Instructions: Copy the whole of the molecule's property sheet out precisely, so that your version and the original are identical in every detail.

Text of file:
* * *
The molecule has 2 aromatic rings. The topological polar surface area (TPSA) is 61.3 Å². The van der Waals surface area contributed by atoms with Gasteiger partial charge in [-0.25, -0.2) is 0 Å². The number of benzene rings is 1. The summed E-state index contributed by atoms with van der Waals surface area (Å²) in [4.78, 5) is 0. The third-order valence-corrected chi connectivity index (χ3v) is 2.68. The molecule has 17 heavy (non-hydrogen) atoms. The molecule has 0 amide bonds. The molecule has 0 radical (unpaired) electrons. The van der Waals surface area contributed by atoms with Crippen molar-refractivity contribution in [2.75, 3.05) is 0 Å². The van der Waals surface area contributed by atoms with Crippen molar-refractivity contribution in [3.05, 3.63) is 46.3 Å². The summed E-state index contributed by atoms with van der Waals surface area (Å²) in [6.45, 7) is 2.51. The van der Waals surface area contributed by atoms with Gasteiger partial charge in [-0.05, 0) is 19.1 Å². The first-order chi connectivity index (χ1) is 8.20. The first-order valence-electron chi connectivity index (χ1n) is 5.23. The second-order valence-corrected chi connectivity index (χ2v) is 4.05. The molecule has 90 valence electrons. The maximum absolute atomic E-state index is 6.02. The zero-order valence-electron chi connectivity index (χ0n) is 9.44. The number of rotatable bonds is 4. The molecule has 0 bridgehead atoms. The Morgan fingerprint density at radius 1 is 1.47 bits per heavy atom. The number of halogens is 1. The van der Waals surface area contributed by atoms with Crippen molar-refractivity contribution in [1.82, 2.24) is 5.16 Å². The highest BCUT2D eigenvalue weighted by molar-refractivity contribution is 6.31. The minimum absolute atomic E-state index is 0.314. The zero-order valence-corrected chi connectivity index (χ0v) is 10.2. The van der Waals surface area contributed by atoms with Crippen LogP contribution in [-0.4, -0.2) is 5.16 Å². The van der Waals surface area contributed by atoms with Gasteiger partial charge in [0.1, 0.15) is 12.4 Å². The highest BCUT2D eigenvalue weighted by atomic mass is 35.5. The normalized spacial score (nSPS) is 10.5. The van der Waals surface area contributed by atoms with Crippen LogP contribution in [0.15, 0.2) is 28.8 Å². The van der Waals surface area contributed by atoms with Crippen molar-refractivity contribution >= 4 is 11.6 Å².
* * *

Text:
The molecule has 2 aromatic rings. The topological polar surface area (TPSA) is 61.3 Å². The van der Waals surface area contributed by atoms with Gasteiger partial charge in [-0.25, -0.2) is 0 Å². The number of benzene rings is 1. The summed E-state index contributed by atoms with van der Waals surface area (Å²) in [4.78, 5) is 0. The third-order valence-corrected chi connectivity index (χ3v) is 2.68. The molecule has 17 heavy (non-hydrogen) atoms. The molecule has 0 amide bonds. The molecule has 0 radical (unpaired) electrons. The van der Waals surface area contributed by atoms with Crippen molar-refractivity contribution in [2.75, 3.05) is 0 Å². The van der Waals surface area contributed by atoms with Crippen molar-refractivity contribution in [3.05, 3.63) is 46.3 Å². The summed E-state index contributed by atoms with van der Waals surface area (Å²) in [6.45, 7) is 2.51. The van der Waals surface area contributed by atoms with Gasteiger partial charge in [-0.05, 0) is 19.1 Å². The first-order chi connectivity index (χ1) is 8.20. The first-order valence-electron chi connectivity index (χ1n) is 5.23. The second-order valence-corrected chi connectivity index (χ2v) is 4.05. The molecule has 90 valence electrons. The maximum absolute atomic E-state index is 6.02. The zero-order valence-electron chi connectivity index (χ0n) is 9.44. The number of rotatable bonds is 4. The molecule has 0 bridgehead atoms. The Morgan fingerprint density at radius 1 is 1.47 bits per heavy atom. The number of halogens is 1. The van der Waals surface area contributed by atoms with Crippen molar-refractivity contribution in [1.82, 2.24) is 5.16 Å². The highest BCUT2D eigenvalue weighted by molar-refractivity contribution is 6.31. The minimum absolute atomic E-state index is 0.314. The zero-order valence-corrected chi connectivity index (χ0v) is 10.2. The van der Waals surface area contributed by atoms with Crippen LogP contribution in [-0.4, -0.2) is 5.16 Å². The van der Waals surface area contributed by atoms with Gasteiger partial charge in [0.1, 0.15) is 12.4 Å². The highest BCUT2D eigenvalue weighted by atomic mass is 35.5. The normalized spacial score (nSPS) is 10.5. The van der Waals surface area contributed by atoms with Crippen LogP contribution in [0.15, 0.2) is 28.8 Å². The van der Waals surface area contributed by atoms with Crippen molar-refractivity contribution >= 4 is 11.6 Å².